In order to distribute all the channels across all the available resources as uniformly as possible, we use consistent hashing, with the underlying cluster discovery service providing consensus on both node health and hashring membership.

A consistent placement algorithm is used to decide the placement of any resource in the cluster; all peers must achieve consensus on ring changes.
Achieving consensus via consistent placement algorithm in a hash ring

The placement mechanism is required not only to determine the initial placement of a role, but also to relocate the role whenever there is an event, such as node failure, that causes the role to move. Therefore, this dynamic placement mechanism is a core functionality in support of service continuity and reliability.

Detect, hash, resume

The first step in mitigating failure is detecting it.  As discussed above, this is classically difficult because of the need to achieve near-simultaneous consensus between distributed entities. Once detected, the updated hashring state implies the new location of that resource, and from that point onward the channel and the state of the failed resource must resume in the new location with continuity.

Even though the role failed and there was resulting loss of state, there needs to be sufficient state persisted (and with sufficient redundancy) that resumption of the role is possible with continuity. Resumption with continuity is what enables the service to be reliable in the presence of this kind of failure; the state of each in-flight message is preserved across the role relocation. If we were unable to do that, and simply re-established the role without continuity of state, we could ensure service availability — but not reliability.

Channel persistence layer

When a message is published, we perform some processing, decide on success or failure, then respond to the call. The reliability guarantee means having certainty that once a message is acknowledged, all onward transmission implied by that will in fact take place. This in turn means that we can only acknowledge a message once we know for a fact that it is durably persisted, with sufficient redundancy that it cannot subsequently be lost.

First, we record the receipt of the message in at least two different availability zones (AZs). Then we have the same multiple-AZ redundancy requirement for the onward processing itself. This is the core of the persistence layer at Ably: we write a message to multiple locations, and we also make sure the process of writing it is transactional.  You come away knowing the writing of the message was either not successful or unequivocally successful. With assurance of that, subsequent processing can be guaranteed to occur eventually, even if there are failures in the roles responsible for that processing.

Ensuring that messages are persisted in multiple AZs enables us to assume that failures in those zones are independent, so a single event or cause cannot lead to loss of data. Arranging for this placement requires AZ-aware orchestration, and ensuring that writes to multiple locations are actually transactional requires distributed consensus in the message persistence layer.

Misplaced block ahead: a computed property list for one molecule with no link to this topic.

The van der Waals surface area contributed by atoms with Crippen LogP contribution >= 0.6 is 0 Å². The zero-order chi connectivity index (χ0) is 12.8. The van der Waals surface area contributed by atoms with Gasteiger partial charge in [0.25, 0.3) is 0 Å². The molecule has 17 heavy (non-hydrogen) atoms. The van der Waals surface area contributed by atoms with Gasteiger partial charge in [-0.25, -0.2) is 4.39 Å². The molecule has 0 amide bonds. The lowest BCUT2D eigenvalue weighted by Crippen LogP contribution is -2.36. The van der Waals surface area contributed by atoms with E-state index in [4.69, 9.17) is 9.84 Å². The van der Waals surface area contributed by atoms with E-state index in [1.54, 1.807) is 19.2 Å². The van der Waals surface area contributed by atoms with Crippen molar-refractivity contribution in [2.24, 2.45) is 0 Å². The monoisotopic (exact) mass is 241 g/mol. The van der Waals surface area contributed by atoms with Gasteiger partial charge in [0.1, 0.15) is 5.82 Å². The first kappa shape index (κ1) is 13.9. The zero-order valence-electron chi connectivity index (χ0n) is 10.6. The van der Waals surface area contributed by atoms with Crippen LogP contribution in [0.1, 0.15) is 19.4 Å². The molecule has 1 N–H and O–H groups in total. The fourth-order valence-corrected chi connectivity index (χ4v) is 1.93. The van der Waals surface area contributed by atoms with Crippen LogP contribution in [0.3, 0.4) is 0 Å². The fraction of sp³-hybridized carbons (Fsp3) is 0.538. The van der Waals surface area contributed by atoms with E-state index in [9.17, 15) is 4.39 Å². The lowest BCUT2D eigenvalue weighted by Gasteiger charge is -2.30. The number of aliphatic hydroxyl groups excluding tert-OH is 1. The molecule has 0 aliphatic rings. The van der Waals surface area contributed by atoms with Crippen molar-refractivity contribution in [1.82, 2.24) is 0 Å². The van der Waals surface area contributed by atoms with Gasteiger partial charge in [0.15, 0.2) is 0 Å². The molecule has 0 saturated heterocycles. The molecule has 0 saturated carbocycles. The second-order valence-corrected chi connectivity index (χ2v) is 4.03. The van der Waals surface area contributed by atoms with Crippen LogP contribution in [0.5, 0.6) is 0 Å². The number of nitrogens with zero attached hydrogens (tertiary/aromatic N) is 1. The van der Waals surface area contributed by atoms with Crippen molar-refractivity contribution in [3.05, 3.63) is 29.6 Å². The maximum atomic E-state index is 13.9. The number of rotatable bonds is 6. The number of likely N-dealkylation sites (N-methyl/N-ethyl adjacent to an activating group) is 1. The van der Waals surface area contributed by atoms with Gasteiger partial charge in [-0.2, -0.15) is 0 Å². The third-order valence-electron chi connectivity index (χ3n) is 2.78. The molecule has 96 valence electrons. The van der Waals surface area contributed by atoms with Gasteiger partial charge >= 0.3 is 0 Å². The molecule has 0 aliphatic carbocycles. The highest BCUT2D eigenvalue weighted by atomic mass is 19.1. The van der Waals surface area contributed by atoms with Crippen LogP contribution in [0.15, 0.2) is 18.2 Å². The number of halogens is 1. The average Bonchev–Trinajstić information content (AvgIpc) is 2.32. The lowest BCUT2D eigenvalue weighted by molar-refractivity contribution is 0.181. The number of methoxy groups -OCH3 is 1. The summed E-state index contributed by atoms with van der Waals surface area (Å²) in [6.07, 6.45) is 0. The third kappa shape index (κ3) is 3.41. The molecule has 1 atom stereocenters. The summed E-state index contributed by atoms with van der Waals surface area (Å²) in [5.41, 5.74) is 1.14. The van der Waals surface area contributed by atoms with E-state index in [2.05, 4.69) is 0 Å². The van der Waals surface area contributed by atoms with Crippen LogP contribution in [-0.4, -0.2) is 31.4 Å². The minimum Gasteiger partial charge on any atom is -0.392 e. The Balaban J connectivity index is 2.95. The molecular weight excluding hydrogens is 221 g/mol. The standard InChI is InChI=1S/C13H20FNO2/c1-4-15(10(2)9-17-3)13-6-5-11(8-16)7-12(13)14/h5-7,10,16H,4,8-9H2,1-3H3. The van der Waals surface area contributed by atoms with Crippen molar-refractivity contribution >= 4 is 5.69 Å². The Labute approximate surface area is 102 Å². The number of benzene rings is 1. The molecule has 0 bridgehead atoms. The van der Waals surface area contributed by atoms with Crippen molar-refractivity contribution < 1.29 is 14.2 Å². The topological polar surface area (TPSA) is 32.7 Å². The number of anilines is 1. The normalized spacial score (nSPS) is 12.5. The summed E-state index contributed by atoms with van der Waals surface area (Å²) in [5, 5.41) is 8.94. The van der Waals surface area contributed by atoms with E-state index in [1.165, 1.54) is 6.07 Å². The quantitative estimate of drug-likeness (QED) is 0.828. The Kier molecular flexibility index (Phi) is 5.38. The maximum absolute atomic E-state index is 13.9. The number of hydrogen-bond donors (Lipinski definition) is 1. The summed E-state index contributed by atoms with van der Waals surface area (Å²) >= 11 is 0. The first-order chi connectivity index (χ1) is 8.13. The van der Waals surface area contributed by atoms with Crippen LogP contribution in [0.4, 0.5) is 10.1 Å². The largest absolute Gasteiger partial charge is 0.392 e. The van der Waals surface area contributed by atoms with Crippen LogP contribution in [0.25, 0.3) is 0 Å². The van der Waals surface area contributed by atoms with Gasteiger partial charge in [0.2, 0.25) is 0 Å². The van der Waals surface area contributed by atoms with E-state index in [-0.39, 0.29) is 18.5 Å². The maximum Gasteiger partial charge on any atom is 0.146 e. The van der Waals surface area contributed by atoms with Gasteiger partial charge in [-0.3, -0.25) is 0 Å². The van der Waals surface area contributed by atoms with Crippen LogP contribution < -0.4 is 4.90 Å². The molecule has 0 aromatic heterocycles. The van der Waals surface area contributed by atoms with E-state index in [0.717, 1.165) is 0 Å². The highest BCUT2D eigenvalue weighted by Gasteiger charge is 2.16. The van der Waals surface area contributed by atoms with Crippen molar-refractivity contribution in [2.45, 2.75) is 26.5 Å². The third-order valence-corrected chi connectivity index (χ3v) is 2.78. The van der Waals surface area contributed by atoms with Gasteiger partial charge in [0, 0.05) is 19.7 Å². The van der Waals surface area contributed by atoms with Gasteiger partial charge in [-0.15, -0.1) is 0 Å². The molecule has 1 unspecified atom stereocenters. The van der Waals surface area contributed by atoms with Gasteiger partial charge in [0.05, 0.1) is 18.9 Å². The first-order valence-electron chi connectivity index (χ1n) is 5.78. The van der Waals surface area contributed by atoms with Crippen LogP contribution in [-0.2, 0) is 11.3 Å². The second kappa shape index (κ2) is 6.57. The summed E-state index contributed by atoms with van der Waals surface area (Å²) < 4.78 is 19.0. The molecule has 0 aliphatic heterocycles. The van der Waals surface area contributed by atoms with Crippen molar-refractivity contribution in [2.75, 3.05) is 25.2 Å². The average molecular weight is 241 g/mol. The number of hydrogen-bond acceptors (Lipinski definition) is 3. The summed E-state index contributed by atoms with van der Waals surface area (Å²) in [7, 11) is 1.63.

Ensuring independence of failure of redundant components requires placing them into different availability zones such that requests can be made against coordinators in any such zone.

Structuring things this way allows us to start to quantify, probabilistically, the level of assurance.  A service failure can only arise if there is a compound failure — that is, a failure in one AZ and, before that failure has been remediated, a failure in a second AZ.

In our mathematical model, when one node fails, we know how long it takes to detect and achieve consensus on the failure, and how long it takes subsequently to relocate the role. Knowing this, together with the failure rate of each AZ, it is possible to model the probability of an occurrence of a compound failure that results in loss of continuity of state. This is the basis on which we are able to provide our guarantee of eight 9s of reliability.

Engineering a fault tolerant distributed system

Once you have a theoretical approach to achieving a particular aspect of fault tolerance, there are numerous practical and systems engineering aspects to consider in the wider context of the system as a whole. We give some examples below.  To explore this topic further, read and/or watch our deep-dive on the topic, Hidden scaling issues of distributed systems — system design in the real world.

Consensus formation in globally-distributed systems

The mechanisms described above — such as the role placement algorithm — can only be effective when all of the participating entities are in agreement on the topology of the cluster together with the status and health of each node.

This is a classical consensus formation problem, where the members of a cluster, who might themselves be subject to failure, must agree on the status of one of their members. Consensus formation protocols such as Raft/Paxos are widely understood and have strong theoretical guarantees, but also have practical limitations in terms of scalability and bandwidth. In particular, they are not effective in networks spanning multiple regions because their efficiency breaks down if the latency becomes too high when communicating among peers.

Instead, our peers use the Gossip protocol, which is eventually-consistent, fault tolerant, and can work across regions. Gossip is used among regions to share topology information as well as to construct a network map, and this broad cluster state consensus is then used as the basis for sharing various details cluster-wide.

Health is not binary

The classical theory that led to the development of Paxos and Raft originated from the recognition that failed or unhealthy entities oftentimes do not simply crash or stop responding. Instead, failing elements can exhibit partly-working behavior such as delayed responses, higher error rates or, in principle, arbitrary confusing or misleading behavior (see Byzantine fault). This issue is pervasive and even extends to the way a client interacts with the service.